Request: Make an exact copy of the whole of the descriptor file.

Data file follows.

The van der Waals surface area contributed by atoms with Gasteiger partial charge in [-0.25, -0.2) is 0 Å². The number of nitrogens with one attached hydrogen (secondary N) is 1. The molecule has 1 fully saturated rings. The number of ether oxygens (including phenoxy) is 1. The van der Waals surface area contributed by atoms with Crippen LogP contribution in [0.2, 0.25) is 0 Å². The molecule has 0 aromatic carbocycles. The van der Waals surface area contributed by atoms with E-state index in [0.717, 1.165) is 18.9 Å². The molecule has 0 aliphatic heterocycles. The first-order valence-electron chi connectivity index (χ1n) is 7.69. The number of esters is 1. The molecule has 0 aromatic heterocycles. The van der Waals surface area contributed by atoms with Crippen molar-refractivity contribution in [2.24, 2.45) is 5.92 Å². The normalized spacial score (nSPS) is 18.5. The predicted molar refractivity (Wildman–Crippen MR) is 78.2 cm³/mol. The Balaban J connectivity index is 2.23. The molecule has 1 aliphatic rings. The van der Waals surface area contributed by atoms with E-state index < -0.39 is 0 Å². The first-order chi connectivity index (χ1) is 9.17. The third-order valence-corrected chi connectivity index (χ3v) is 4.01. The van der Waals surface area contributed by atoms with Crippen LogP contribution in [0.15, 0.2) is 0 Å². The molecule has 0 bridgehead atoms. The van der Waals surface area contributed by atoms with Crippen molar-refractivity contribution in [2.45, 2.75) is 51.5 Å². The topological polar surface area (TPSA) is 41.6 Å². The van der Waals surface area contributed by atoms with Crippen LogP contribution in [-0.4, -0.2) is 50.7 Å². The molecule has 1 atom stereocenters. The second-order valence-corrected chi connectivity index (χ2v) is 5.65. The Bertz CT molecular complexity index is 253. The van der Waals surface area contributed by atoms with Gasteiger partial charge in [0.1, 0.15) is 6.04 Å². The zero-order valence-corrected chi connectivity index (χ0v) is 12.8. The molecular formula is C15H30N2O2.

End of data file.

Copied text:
The van der Waals surface area contributed by atoms with Gasteiger partial charge in [-0.25, -0.2) is 0 Å². The number of nitrogens with one attached hydrogen (secondary N) is 1. The molecule has 1 fully saturated rings. The number of ether oxygens (including phenoxy) is 1. The van der Waals surface area contributed by atoms with Crippen LogP contribution in [0.2, 0.25) is 0 Å². The molecule has 0 aromatic carbocycles. The van der Waals surface area contributed by atoms with E-state index in [0.717, 1.165) is 18.9 Å². The molecule has 0 aliphatic heterocycles. The first-order valence-electron chi connectivity index (χ1n) is 7.69. The number of esters is 1. The molecule has 0 aromatic heterocycles. The van der Waals surface area contributed by atoms with Crippen molar-refractivity contribution in [2.24, 2.45) is 5.92 Å². The normalized spacial score (nSPS) is 18.5. The predicted molar refractivity (Wildman–Crippen MR) is 78.2 cm³/mol. The Balaban J connectivity index is 2.23. The molecule has 1 aliphatic rings. The van der Waals surface area contributed by atoms with E-state index < -0.39 is 0 Å². The first-order chi connectivity index (χ1) is 9.17. The third-order valence-corrected chi connectivity index (χ3v) is 4.01. The van der Waals surface area contributed by atoms with Crippen LogP contribution in [0.15, 0.2) is 0 Å². The molecule has 0 bridgehead atoms. The van der Waals surface area contributed by atoms with Crippen molar-refractivity contribution in [2.45, 2.75) is 51.5 Å². The topological polar surface area (TPSA) is 41.6 Å². The van der Waals surface area contributed by atoms with Crippen LogP contribution in [-0.4, -0.2) is 50.7 Å². The molecule has 1 atom stereocenters. The second-order valence-corrected chi connectivity index (χ2v) is 5.65. The Bertz CT molecular complexity index is 253. The van der Waals surface area contributed by atoms with Gasteiger partial charge in [0.1, 0.15) is 6.04 Å². The zero-order valence-corrected chi connectivity index (χ0v) is 12.8. The molecular formula is C15H30N2O2.